From what my Dad tells me, here is the story. They could see some Germans off in the distance from a ridge where their tank was parked. Harold got out of the tank with a pair of binoculars to get a better look, when he was shot by a sniper in the upper leg of the groin area. The bullet severed the artery. The tank crew tried to stop the bleeding while a medic was called on their radio. They took Harold away to a field hospital, and later found out that he died. At least his family learned that he wasn’t alone, and people who cared about him were there at his moment of truth.
So, in closing, I once mentioned to my Mom that these World War II pictures look like they are from the History Channel, and she replied “that’s because they are!”
Today's soundtrack: "America the Beautiful", performed by the USAF Singing Sergeants.
O beautiful for heroes proved In liberating strife.
Who more than self the country loved
And mercy more than life!
Tuesday, 15 Nov 2005 :-: ["Permalink"]
Yay! During a study by the NRCCUA, the Elizabethtown College website was given the highest functionality rating possible. The NCCRUA surveys high school students to find out which college websites they find most useful and helpful. Even thought we're a small college, we ranked in the top level, along with 130 other websites. The sample size was 3000.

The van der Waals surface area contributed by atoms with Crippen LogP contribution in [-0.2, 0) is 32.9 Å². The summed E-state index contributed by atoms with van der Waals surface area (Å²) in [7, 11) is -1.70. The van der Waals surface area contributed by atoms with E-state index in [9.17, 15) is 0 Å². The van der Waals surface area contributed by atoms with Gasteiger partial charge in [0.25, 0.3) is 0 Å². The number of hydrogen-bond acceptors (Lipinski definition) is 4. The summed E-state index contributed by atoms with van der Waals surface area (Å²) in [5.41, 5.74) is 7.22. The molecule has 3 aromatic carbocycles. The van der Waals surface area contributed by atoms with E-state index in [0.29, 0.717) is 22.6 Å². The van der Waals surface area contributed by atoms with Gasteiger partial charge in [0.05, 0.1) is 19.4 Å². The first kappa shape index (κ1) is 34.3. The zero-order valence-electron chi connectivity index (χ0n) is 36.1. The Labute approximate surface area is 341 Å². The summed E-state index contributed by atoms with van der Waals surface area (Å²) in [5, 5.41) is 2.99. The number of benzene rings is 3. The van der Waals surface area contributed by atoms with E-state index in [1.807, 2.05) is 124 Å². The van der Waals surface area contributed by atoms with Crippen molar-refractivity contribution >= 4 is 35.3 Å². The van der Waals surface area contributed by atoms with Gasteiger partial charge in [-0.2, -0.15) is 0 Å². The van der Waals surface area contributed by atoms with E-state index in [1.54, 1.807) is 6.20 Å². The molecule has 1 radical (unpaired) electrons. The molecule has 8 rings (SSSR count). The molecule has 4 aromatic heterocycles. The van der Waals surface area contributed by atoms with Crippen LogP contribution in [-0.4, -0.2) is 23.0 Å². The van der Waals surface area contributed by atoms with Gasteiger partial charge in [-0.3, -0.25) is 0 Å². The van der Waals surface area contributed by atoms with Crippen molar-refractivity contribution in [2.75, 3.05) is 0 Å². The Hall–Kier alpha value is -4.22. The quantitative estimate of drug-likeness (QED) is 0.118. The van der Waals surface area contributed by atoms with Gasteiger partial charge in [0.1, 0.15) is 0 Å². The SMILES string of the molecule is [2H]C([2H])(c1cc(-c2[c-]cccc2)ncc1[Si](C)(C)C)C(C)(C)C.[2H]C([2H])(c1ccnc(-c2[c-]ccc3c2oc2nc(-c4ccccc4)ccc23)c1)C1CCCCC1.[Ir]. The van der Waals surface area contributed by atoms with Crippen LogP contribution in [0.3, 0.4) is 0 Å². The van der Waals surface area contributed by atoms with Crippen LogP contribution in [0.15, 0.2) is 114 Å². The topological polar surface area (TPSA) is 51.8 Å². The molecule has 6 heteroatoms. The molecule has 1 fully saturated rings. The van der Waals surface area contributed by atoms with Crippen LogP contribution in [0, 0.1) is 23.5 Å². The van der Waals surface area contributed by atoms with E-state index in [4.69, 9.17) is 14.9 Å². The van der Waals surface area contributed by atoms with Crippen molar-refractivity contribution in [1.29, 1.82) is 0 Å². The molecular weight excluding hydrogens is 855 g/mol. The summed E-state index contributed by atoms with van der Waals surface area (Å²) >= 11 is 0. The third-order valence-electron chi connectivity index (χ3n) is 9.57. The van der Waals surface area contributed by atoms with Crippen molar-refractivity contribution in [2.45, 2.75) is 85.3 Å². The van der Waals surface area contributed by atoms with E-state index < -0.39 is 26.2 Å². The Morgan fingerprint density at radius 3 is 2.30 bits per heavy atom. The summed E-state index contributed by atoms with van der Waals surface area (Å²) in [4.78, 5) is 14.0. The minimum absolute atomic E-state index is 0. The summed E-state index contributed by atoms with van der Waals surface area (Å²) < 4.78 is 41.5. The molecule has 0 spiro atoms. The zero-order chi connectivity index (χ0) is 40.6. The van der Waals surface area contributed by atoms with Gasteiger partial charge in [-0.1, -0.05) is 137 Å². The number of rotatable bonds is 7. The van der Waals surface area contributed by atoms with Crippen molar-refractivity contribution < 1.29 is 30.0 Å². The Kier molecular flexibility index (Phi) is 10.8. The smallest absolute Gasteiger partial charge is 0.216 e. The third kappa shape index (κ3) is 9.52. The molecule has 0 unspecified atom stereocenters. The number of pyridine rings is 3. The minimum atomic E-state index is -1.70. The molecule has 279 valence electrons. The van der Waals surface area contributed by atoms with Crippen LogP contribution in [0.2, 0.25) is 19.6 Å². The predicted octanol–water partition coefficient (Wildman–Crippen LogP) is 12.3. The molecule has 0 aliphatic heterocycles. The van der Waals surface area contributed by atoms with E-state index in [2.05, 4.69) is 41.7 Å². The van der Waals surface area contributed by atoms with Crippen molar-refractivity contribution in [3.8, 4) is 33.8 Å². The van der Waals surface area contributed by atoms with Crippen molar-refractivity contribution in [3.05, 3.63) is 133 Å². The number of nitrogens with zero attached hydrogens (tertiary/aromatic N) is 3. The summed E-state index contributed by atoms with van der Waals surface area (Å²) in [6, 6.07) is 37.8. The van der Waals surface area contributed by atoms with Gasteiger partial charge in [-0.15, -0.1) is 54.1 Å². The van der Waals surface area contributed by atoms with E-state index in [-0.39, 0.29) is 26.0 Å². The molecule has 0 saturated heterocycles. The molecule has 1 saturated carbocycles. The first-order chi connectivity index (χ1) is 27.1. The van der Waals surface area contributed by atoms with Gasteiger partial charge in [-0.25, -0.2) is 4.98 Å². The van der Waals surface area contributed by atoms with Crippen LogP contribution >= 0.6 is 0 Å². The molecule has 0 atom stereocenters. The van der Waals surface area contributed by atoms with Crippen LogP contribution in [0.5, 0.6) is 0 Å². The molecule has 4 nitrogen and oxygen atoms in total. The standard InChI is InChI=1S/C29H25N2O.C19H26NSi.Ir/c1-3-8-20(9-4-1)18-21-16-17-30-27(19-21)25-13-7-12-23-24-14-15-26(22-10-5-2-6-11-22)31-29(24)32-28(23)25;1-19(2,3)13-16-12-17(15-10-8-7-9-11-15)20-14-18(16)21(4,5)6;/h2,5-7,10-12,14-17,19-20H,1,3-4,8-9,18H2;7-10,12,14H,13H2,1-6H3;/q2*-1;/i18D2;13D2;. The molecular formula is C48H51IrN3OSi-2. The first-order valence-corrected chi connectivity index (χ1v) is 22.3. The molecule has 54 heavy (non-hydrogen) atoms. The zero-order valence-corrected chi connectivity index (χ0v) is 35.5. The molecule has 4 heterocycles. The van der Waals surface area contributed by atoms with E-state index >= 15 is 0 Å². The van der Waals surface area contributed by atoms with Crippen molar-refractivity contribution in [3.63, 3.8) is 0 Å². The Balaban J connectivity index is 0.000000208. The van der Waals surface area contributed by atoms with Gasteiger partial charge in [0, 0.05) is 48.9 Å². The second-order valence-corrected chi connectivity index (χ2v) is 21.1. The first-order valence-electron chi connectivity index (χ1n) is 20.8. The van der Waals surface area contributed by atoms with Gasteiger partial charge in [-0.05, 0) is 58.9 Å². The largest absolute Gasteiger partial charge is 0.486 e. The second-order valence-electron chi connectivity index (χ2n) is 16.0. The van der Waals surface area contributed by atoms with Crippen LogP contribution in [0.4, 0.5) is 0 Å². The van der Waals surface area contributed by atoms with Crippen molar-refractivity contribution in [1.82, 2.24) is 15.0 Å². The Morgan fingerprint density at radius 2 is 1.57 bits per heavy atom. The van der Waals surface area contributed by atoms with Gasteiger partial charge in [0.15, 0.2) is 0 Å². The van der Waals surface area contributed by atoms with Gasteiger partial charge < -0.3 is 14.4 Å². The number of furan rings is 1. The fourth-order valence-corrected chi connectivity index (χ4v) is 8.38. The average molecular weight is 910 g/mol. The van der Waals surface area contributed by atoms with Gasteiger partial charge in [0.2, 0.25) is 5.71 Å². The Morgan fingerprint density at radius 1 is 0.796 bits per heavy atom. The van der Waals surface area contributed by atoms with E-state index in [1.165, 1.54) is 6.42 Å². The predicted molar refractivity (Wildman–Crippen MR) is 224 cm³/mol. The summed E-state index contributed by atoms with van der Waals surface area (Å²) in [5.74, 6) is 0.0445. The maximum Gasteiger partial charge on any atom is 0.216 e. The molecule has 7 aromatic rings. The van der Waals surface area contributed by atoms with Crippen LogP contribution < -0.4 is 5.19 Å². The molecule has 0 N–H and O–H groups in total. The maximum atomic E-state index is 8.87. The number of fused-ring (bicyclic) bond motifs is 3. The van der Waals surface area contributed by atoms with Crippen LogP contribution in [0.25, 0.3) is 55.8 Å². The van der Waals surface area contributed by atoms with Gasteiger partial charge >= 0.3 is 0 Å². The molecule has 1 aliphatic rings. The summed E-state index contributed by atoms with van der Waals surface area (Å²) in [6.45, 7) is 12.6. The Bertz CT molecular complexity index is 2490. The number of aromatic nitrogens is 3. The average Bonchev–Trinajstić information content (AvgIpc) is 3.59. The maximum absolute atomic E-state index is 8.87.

Here's an excerpt from the press release:
"Grades were earned based on the ability of a college or university admissions website to take students from a prospect to applicant."
"Prospective college students are very Internet-savvy, and they have come to expect the admissions sections of university websites to provide critical information to help them make decisions," said Don Munce, president of NRCCUA. "If the sites don’t provide what they need, with the ease of navigation they expect, they’ll go elsewhere. A quality website can now be the difference between a lost prospect and a new student."